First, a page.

2. Set up custom event parameters: This is done via Google Tag Manager (GTM) and for each event, you will need to define custom event parameters that provide additional information about the event. These parameters can include things like event category, event action, and event label. This will be key when you have multiple events set up, and you can efficiently report on defined areas of user behaviour or key areas of your website. You can then turn these off and on via GTM and test whether they trigger in the way that you want via the debug mode in GA4. If an event has been triggered, it will show within 10-20 seconds, versus waiting for the data to hit GA4 which could take longer.
  3. Add the tracking code to your website: Once you have defined your events and custom event parameters, you will need to add the tracking code to your website. This involves adding the event tracking code to the HTML element on your website that corresponds to the event you want to track.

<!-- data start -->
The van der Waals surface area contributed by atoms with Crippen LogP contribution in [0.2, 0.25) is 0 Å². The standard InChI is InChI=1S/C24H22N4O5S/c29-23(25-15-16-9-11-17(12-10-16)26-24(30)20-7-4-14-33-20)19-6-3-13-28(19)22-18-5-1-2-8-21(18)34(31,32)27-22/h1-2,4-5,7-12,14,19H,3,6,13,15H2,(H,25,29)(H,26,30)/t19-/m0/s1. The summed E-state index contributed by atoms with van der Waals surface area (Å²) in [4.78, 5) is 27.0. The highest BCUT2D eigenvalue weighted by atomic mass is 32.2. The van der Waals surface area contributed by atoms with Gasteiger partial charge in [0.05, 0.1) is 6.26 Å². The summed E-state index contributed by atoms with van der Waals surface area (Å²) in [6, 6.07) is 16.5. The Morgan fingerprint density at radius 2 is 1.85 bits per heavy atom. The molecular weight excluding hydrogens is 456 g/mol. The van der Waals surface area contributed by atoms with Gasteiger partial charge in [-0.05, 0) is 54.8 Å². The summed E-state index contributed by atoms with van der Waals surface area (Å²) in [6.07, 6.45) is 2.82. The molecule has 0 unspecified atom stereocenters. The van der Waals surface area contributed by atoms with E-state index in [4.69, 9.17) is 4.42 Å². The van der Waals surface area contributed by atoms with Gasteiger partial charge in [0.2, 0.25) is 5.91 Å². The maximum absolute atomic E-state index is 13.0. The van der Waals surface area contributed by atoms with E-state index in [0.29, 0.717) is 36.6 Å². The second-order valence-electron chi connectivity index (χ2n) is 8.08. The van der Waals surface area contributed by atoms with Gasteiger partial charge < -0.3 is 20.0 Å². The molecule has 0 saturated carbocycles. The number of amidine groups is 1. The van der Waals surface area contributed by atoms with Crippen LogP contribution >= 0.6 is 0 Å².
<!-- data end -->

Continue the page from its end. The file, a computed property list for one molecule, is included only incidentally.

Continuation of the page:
4. Test your tracking: After you have added the tracking code to your website, you will want to test your tracking to make sure it is working properly. You can do this via debug view within GA4, which is a quick and easy way to test and troubleshoot event tracking implementation… what is debug, you ask? It’s a real-time event stream that shows you the events that are being sent to Analytics as they happen, along with information about the event payload.

Manually setting up event tracking in GA4 can be time-consuming, but it allows you to track specific user interactions that are important to your business and gain insights into user behaviour. So, while it could feel like a question of time efficiencies in the short term, long term it will be the difference between unlocking the real value of GA4… or not.

For more guidance and advice on GA4 and migrating from Universal Analytics, make sure to reach out to our team of experts or find out more here. It is a technical and intimidating landscape, but with an award-winning Agency like ours – you’re in good hands!